As voters head to the polls today, Proposition 76 is sparking debate at Cal Poly.

Proposition 76, or the “Live Within Our Means Act,” is one of the four propositions in Gov. Schwarzenegger’s reform campaign that may affect students at Cal Poly if passed.

If passed, Proposition 76 would limit state spending to the prior years’ level plus the three previous years average revenue growth rate and direct excess general revenues currently directed at school and tax relief to a budget reserve. Its passing would also allow the governor, under specific circumstances, to reduce approbations by amending California’s constitution.

The governor would also be able to reallocate funds if they declare a “fiscal crisis.” Manzar Foroohar, the president of the Cal Poly chapter of California Faculty Association and an Academic Senate member, is against the proposition because it gives the governor too much power.

“(Gov. Schwarzenegger) can take student fees that come to our budget and relocate them to the general fund,” Foroohar said.

Proposition 76 would also change Proposition 98, which protects schools against budget cuts and gives school funding priority, guaranteeing education a large share in revenue increases. Proposition 98 only affects public elementary schools, middle schools, high schools and junior colleges. This portion of 76 would affect Cuesta College, but not Cal Poly.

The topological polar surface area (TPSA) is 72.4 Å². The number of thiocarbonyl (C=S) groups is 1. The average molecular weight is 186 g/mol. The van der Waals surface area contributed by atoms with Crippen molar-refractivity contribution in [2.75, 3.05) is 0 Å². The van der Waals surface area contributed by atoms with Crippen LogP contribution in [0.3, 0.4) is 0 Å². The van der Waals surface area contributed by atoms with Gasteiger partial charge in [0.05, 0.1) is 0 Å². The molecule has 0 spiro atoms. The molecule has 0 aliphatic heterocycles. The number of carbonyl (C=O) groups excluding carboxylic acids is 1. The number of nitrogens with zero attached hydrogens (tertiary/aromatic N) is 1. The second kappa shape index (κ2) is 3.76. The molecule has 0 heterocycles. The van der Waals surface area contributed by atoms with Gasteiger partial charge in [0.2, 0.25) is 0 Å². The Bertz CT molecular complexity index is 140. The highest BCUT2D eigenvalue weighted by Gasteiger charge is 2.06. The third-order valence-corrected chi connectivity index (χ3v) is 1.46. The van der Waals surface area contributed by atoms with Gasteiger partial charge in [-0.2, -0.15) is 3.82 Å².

The Academic Senate of the California State University system passed a resolution on Sept. 16 saying that they oppose the passage of Proposition 76 because of how it could affect the CSU system.

The resolution said that these changes potentially endanger the ability of the CSU system to achieve the budget priorities endorsed by the Academic Senate CSU and impairing the CSU’s ability to effectively serve its students.

The senate also resolved that each CSU campus Senate “adopts a position opposing passage of Proposition 76.” The Cal Poly Senate did not pass a resolution against it.

Nick Motroni, president of the Cal Poly College Republicans, supports the proposition saying that California’s economy needs to be “revamped.”

“If it ain’t broke, don’t fix it. But if it is broke, fix it,” Motroni said.

Motroni said that if Proposition 76 passes, tuition may go up. But he added that despite the possibility, Cal Poly is still a better deal than any school in California.

“California could be its own nation, yet it has a worse credit rating than you or me,” Motroni said.

In the special election voter guide, distributed by the California secretary of state, arguments both for and against the proposition are posted. Supporters of Proposition 76 say that California’s economy is “broken” and that the state needs to “live within its means.”

Those against the proposition say that it will cut school funding, give the governor too much power, and take needed money away from cities and counties.

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